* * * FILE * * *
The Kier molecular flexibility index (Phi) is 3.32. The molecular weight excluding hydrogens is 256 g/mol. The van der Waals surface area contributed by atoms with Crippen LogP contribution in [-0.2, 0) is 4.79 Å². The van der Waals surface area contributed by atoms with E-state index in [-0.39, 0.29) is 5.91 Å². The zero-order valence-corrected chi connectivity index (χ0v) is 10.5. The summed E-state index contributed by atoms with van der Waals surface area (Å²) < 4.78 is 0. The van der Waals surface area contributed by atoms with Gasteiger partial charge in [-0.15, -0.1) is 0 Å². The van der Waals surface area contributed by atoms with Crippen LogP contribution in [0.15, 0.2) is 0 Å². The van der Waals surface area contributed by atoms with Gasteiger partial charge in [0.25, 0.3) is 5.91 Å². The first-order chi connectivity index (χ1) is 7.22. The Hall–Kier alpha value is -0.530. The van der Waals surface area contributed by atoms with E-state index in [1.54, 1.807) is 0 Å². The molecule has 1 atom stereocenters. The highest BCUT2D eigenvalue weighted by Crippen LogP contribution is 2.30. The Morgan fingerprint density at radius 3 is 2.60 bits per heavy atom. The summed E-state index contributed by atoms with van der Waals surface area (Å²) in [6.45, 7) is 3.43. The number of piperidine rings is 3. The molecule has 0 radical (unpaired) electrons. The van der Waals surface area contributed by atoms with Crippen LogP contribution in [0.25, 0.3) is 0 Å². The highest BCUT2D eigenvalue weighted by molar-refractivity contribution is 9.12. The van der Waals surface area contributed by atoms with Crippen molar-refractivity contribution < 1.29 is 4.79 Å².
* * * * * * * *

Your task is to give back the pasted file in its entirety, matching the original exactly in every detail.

The Kier molecular flexibility index (Phi) is 3.32. The molecular weight excluding hydrogens is 256 g/mol. The van der Waals surface area contributed by atoms with Crippen LogP contribution in [-0.2, 0) is 4.79 Å². The van der Waals surface area contributed by atoms with E-state index in [-0.39, 0.29) is 5.91 Å². The zero-order valence-corrected chi connectivity index (χ0v) is 10.5. The summed E-state index contributed by atoms with van der Waals surface area (Å²) < 4.78 is 0. The van der Waals surface area contributed by atoms with Gasteiger partial charge in [-0.15, -0.1) is 0 Å². The van der Waals surface area contributed by atoms with Crippen LogP contribution in [0.15, 0.2) is 0 Å². The van der Waals surface area contributed by atoms with Gasteiger partial charge in [0.25, 0.3) is 5.91 Å². The first-order chi connectivity index (χ1) is 7.22. The Hall–Kier alpha value is -0.530. The van der Waals surface area contributed by atoms with E-state index in [1.54, 1.807) is 0 Å². The molecule has 1 atom stereocenters. The highest BCUT2D eigenvalue weighted by Crippen LogP contribution is 2.30. The Morgan fingerprint density at radius 3 is 2.60 bits per heavy atom. The summed E-state index contributed by atoms with van der Waals surface area (Å²) in [6.45, 7) is 3.43. The number of piperidine rings is 3. The molecule has 0 radical (unpaired) electrons. The van der Waals surface area contributed by atoms with Crippen LogP contribution in [0.25, 0.3) is 0 Å². The highest BCUT2D eigenvalue weighted by molar-refractivity contribution is 9.12. The van der Waals surface area contributed by atoms with Crippen molar-refractivity contribution < 1.29 is 4.79 Å².